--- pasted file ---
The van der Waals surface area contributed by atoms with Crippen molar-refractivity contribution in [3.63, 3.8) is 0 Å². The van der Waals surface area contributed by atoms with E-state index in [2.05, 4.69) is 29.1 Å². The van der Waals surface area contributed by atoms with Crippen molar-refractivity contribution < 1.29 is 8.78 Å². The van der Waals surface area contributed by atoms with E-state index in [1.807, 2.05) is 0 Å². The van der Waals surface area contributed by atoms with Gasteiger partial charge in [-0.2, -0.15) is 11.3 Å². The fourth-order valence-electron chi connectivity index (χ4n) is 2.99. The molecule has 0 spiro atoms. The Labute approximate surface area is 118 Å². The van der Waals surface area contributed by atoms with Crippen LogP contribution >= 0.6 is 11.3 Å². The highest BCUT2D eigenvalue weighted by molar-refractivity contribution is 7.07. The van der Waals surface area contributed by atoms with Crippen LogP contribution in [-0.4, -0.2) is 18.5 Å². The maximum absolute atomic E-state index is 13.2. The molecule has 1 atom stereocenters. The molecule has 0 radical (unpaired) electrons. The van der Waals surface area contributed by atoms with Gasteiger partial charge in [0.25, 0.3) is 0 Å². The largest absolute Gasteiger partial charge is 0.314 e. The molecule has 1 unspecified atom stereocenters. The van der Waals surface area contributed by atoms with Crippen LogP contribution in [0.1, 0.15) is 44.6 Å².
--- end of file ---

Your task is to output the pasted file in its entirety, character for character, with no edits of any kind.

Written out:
The van der Waals surface area contributed by atoms with Crippen molar-refractivity contribution in [3.63, 3.8) is 0 Å². The van der Waals surface area contributed by atoms with E-state index in [2.05, 4.69) is 29.1 Å². The van der Waals surface area contributed by atoms with Crippen molar-refractivity contribution < 1.29 is 8.78 Å². The van der Waals surface area contributed by atoms with E-state index in [1.807, 2.05) is 0 Å². The van der Waals surface area contributed by atoms with Gasteiger partial charge in [-0.2, -0.15) is 11.3 Å². The fourth-order valence-electron chi connectivity index (χ4n) is 2.99. The molecule has 0 spiro atoms. The Labute approximate surface area is 118 Å². The van der Waals surface area contributed by atoms with Crippen LogP contribution >= 0.6 is 11.3 Å². The highest BCUT2D eigenvalue weighted by molar-refractivity contribution is 7.07. The van der Waals surface area contributed by atoms with Crippen LogP contribution in [-0.4, -0.2) is 18.5 Å². The maximum absolute atomic E-state index is 13.2. The molecule has 1 atom stereocenters. The molecule has 0 radical (unpaired) electrons. The van der Waals surface area contributed by atoms with Gasteiger partial charge in [0.25, 0.3) is 0 Å². The largest absolute Gasteiger partial charge is 0.314 e. The molecule has 1 unspecified atom stereocenters. The van der Waals surface area contributed by atoms with Crippen LogP contribution in [0.1, 0.15) is 44.6 Å².